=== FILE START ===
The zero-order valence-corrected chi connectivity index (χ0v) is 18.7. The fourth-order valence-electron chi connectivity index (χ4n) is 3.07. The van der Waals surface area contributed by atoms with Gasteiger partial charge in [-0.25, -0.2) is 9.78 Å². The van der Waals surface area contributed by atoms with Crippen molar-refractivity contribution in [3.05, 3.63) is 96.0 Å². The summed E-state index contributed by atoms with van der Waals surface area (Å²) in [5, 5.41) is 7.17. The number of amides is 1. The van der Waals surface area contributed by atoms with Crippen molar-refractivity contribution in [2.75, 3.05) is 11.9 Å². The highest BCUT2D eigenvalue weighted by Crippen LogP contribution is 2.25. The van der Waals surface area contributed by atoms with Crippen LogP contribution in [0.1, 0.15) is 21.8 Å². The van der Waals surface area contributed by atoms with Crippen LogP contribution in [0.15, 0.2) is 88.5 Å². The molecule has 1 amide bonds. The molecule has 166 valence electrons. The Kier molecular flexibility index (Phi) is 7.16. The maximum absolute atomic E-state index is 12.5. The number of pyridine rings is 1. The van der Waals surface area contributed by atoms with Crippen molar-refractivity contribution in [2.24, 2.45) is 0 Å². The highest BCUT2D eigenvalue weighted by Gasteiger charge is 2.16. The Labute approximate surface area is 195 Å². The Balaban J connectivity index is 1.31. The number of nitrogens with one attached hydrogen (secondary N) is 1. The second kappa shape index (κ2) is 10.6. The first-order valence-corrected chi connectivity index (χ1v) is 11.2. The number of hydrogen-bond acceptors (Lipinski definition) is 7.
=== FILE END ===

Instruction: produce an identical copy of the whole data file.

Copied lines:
The zero-order valence-corrected chi connectivity index (χ0v) is 18.7. The fourth-order valence-electron chi connectivity index (χ4n) is 3.07. The van der Waals surface area contributed by atoms with Gasteiger partial charge in [-0.25, -0.2) is 9.78 Å². The van der Waals surface area contributed by atoms with Crippen molar-refractivity contribution in [3.05, 3.63) is 96.0 Å². The summed E-state index contributed by atoms with van der Waals surface area (Å²) in [5, 5.41) is 7.17. The number of amides is 1. The van der Waals surface area contributed by atoms with Crippen molar-refractivity contribution in [2.75, 3.05) is 11.9 Å². The highest BCUT2D eigenvalue weighted by Crippen LogP contribution is 2.25. The van der Waals surface area contributed by atoms with Crippen LogP contribution in [0.1, 0.15) is 21.8 Å². The van der Waals surface area contributed by atoms with Crippen LogP contribution in [0.15, 0.2) is 88.5 Å². The molecule has 1 amide bonds. The molecule has 166 valence electrons. The Kier molecular flexibility index (Phi) is 7.16. The maximum absolute atomic E-state index is 12.5. The number of pyridine rings is 1. The van der Waals surface area contributed by atoms with Crippen molar-refractivity contribution in [2.24, 2.45) is 0 Å². The highest BCUT2D eigenvalue weighted by Gasteiger charge is 2.16. The Labute approximate surface area is 195 Å². The Balaban J connectivity index is 1.31. The number of nitrogens with one attached hydrogen (secondary N) is 1. The second kappa shape index (κ2) is 10.6. The first-order valence-corrected chi connectivity index (χ1v) is 11.2. The number of hydrogen-bond acceptors (Lipinski definition) is 7.